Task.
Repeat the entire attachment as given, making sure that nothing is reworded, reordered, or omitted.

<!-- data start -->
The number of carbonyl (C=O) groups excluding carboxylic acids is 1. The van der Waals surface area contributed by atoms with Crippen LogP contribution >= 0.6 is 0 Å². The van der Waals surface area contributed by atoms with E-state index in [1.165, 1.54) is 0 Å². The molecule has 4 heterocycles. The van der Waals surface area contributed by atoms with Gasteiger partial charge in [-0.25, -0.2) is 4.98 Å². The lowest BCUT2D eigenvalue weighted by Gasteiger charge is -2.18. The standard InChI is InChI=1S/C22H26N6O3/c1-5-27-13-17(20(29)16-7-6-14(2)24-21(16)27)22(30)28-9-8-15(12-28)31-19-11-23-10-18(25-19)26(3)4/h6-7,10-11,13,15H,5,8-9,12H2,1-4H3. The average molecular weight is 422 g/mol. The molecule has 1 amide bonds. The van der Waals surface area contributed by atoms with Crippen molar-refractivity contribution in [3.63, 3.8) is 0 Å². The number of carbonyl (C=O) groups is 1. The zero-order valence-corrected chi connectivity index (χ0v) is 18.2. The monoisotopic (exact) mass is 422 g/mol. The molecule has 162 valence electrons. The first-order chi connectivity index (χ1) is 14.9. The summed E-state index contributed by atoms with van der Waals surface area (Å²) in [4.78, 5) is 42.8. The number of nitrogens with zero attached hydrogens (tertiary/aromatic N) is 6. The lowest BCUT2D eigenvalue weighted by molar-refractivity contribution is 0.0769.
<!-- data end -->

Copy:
The number of carbonyl (C=O) groups excluding carboxylic acids is 1. The van der Waals surface area contributed by atoms with Crippen LogP contribution >= 0.6 is 0 Å². The van der Waals surface area contributed by atoms with E-state index in [1.165, 1.54) is 0 Å². The molecule has 4 heterocycles. The van der Waals surface area contributed by atoms with Gasteiger partial charge in [-0.25, -0.2) is 4.98 Å². The lowest BCUT2D eigenvalue weighted by Gasteiger charge is -2.18. The standard InChI is InChI=1S/C22H26N6O3/c1-5-27-13-17(20(29)16-7-6-14(2)24-21(16)27)22(30)28-9-8-15(12-28)31-19-11-23-10-18(25-19)26(3)4/h6-7,10-11,13,15H,5,8-9,12H2,1-4H3. The average molecular weight is 422 g/mol. The molecule has 1 amide bonds. The van der Waals surface area contributed by atoms with Crippen molar-refractivity contribution in [3.63, 3.8) is 0 Å². The number of carbonyl (C=O) groups is 1. The zero-order valence-corrected chi connectivity index (χ0v) is 18.2. The monoisotopic (exact) mass is 422 g/mol. The molecule has 162 valence electrons. The first-order chi connectivity index (χ1) is 14.9. The summed E-state index contributed by atoms with van der Waals surface area (Å²) in [4.78, 5) is 42.8. The number of nitrogens with zero attached hydrogens (tertiary/aromatic N) is 6. The lowest BCUT2D eigenvalue weighted by molar-refractivity contribution is 0.0769.